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Town’s pot rules tighten

Councilors ban sales in mixed-use neighborhoods

The possibility of retail marijuana in mixed-use neighborhoods is dying after the Durango City Council took action Tuesday.

Reacting to resident-led opposition to a previous decision allowing recreational pot sales in mixed-use neighborhoods, especially around College Drive and East Third Avenue, councilors reversed course at Tuesday’s City Council meeting and decided to ban it completely in those neighborhoods. The final vote is scheduled for Aug. 5.

Durango City Clerk Amy Phillips approved four affidavits earlier this month from lawyers for a group of residents who challenged the ordinances on retail marijuana, medical marijuana and the Durango Local Licensing Authority. The group also had challenged the vacation-rental ordinance.

A referendum is a proposal to the council to repeal the law, which suspends the law pending the referendum vote. If the council rejects it, the proposal can go to a public vote.

Central to the council’s decision was information from a Colorado Department of Revenue study that evaluated out-of-state visitor demand. The study estimated that out-of-state residents represent 44 percent of metro-area retail sales and 90 percent of retail sales in “heavily-visited mountain communities.”

“A lot of the business for these retail marijuana stores would be coming from out of state,” City Planning Manager Nicol Killian said. “And being a region that has three other states that we border, we started looking at – is mixed-use neighborhoods really where we want businesses that bring in out-of-state tourism, or do we want to keep those in our other zones ... ?”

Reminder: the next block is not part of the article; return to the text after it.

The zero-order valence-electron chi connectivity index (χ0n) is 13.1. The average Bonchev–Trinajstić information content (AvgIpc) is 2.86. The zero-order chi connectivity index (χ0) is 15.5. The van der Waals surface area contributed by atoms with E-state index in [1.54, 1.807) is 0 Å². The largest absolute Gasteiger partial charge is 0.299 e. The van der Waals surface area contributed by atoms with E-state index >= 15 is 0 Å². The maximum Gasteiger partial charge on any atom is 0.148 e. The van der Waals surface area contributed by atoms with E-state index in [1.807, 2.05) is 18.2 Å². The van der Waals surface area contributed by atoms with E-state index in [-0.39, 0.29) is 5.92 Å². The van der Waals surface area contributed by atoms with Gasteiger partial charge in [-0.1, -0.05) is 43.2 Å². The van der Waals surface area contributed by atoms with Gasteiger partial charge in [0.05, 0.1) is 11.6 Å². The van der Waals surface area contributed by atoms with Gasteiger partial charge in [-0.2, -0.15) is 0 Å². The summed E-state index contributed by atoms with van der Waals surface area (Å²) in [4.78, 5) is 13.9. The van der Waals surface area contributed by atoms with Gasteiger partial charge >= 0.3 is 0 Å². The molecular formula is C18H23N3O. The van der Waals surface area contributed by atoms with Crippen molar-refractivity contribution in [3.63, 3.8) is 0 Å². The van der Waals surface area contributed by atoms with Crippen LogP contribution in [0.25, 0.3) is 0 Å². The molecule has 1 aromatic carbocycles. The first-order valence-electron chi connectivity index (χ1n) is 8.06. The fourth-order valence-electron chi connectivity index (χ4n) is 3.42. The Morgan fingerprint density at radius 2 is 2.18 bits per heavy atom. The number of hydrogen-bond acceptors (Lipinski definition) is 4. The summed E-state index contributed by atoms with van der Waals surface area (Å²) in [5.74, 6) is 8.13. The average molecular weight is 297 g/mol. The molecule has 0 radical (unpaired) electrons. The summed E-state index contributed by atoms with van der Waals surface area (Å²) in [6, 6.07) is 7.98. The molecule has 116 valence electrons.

Acme Healing Center on East Third Ave decided to withdraw its retail permit application July 8. Killian said the other medical dispensary in a mixed-use neighborhood, Rocky Mountain High Dispensary in Ptarmigan Center off East Animas Road (County Road 250), is in a condo building, and the condo association amended its rules to prohibit all marijuana use in the building.

“We do not enforce condo declarations,” Killian said. “But once we know about them, we do not go against them.”

Most of the other mixed-use neighborhoods appeared to fall within 1,000 feet of schools or are ineligible for other reasons.

Councilors repealed the original retail marijuana ordinance and readopted it without the mixed-use neighborhood piece. They then faced three options: Put it back in entirely, keep it out, or put it in except for portions of the zone along College Drive and Eighth Avenue.

“We’re trying to simplify the process, our whole Land Use and Development Code was made to do that, keep things easy, clean, easy for the public to understand, so I would just go with the Planning Commission’s recommendation to take out the (mixed-use neighborhoods),” Councilor Christina Rinderle said.

Councilor Dick White said he felt the study’s findings were a deciding factor for him.

“I find that the rationale that staff has provided in terms of this new data ... I think that really underscores the logic of the recommendation that staff has brought and the Planning Commission has recommended to council,” he said. “I think that’s a sensible thing, it resolves the controversy we’ve been embroiled in, and I would be very pleased to accept that and just leave the other two options off the table.”

The council had been scheduled to repeal and readopt the medical marijuana ordinance, but some residents said at the meeting it wasn’t necessary. The lawyers representing the group were not there, and City Manager Ron LeBlanc requested a written clarification from the residents about the future of the referendum process.


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